George Clooney arrest shows impact of protests mixing real world, IT world, Hollywood

Clooney snuck into Sudan, got shelled, returned to Washington, got arrested

Twitter and the activist groups that use it to communicate got a new cause célèbre this morning (or a new celebrity of the same cause) as well as a fast-growing hashtag/discussion list, following the arrest of actor George Clooney during a protest at the Sudanese embassy in Washington, D.C. this morning.

Clooney, his father 78-year-old father Nick, Democratic U.S. Rep. Jim Moran of Virginia and NAACP President Ben Jealous were all arrested late this morning after ignoring warnings by police not to approach a police line placed outside the embassy.

Police put up the line to block off crowds expected during protests organized by humanitarian groups the Enough Project and United to End Genocide called the National Day of Action for #Sudan.

The protest began with speeches and chanting just before 9:30. Politicians and activists made most of the speeches but the main draw was Clooney, who was in town to testify before the Senate Foreign Relations Committee Wednesday and met with the President and Secretary of State Hillary Rodham Clinton yesterday.

Clooney was to headline a protest what activists call a humanitarian crisis caused the government of Sudan president Omar al-Bashir. Activists accuse al-Bashir of creating a humanitarian crisis in the country's Nuba Mountains after forcibly relocating tens of thousands of civilians into "peace villages," guarded by the "brutal" Sudanese army, which also sealed off carting routes into the mountains in what activists called an attempt to starve rebels and political opponents into giving up.

Clooney sneaked into the border area between Sudan and South Sudan last week along with activists from The Enough Project, filming scenes of death and destruction Clooney said were the result of attacks by Sudan government planes and artillery against virtually unarmed villagers.

"It is absolutely without question a war crime that we saw firsthand," Clooney told the Senate Foreign Relations Committee.

Clooney's trip to Sudan, appearances at the Senate and White House and the street protest were part of a coordinated effort to draw attention to the growing humanitarian crisis in the continuing civil war in Sudan and the plight of civilians caught in border areas that are often under fire.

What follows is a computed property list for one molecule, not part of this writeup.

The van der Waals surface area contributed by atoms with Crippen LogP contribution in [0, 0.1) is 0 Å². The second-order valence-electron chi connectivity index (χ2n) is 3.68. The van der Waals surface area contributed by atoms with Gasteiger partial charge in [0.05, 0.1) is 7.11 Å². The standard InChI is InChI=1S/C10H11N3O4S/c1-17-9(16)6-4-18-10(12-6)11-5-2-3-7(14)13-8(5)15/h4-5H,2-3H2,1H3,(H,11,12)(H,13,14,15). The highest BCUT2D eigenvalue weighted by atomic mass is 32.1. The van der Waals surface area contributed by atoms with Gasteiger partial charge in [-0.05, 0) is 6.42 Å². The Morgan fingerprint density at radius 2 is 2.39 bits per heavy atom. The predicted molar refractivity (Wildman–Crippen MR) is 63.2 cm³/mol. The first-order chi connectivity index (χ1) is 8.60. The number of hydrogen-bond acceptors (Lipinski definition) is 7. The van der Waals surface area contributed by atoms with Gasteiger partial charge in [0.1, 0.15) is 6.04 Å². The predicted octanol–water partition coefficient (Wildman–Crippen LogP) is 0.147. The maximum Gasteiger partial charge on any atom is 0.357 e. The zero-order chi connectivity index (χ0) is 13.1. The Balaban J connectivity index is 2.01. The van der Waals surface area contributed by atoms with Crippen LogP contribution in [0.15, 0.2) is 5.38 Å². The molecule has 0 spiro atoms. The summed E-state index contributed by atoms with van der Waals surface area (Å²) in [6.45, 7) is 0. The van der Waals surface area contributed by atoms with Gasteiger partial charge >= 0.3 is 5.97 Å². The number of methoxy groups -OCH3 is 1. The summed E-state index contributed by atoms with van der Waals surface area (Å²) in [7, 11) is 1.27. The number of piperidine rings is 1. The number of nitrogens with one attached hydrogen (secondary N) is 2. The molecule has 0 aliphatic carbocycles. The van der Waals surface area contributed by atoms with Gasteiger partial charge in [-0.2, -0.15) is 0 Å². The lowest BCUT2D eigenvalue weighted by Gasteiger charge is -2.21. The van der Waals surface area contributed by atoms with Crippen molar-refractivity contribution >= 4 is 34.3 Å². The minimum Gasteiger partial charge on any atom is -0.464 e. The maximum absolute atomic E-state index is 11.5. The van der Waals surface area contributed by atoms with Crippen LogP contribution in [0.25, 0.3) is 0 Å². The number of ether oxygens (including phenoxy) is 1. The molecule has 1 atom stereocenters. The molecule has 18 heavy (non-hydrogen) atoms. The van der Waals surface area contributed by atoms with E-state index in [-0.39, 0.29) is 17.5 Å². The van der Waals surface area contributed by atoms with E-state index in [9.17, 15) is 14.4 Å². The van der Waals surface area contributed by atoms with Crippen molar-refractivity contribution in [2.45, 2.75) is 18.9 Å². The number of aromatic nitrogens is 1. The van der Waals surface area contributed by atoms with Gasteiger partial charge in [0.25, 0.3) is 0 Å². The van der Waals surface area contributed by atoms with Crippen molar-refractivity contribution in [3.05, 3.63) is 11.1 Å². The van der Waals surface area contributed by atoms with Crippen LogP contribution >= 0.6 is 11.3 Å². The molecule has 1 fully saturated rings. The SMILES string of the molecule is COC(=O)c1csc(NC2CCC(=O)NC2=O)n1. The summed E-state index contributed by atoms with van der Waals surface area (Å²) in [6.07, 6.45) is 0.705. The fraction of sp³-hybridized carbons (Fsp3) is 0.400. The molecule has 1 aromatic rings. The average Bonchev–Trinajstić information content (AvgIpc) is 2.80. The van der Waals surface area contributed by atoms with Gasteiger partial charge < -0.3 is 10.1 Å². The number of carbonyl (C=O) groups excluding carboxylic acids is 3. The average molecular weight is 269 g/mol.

Members of The Enough Project Tweeted updates live during the protest, including news at 10:44 that Clooney and Enough Project chief John Prendergast "formed a blockade in front of the embassy to symbolize #Sudan’s blockade on humanitarian access."

"We're asking the government of Sudan to stop starving its own people," The Enough Project quoted Clooney as saying one minute earlier.

"George Clooney & John Prendergast in handcuffs," crowed an update at 10:50. "Police escorting them away from the embassy."

Clooney, his father and their posse of human-rights and political leaders were taken away by the Secret Service as Clooney's Tweeps launched the hashtag #FreeClooney as a rallying point for both activists and Clooney fans.

No news so far on what, if any, charges will be filed or how effective a staged protest outside the embassy of a minor third-world country can be in generating national interest in a humanitarian crisis if the protest is fronted by a movie star rather than just a regular old political activist.

There are plenty of movie stars with pet political causes, of course. Few have been as committed enough to sneak into war zones or endure rocket attacks, as Enough Project postings said Clooney and Prendergrast had.

Read more of Kevin Fogarty's CoreIT blog and follow the latest IT news at ITworld. Follow Kevin on Twitter at @KevinFogarty. For the latest IT news, analysis and how-tos, follow ITworld on Twitter and Facebook.

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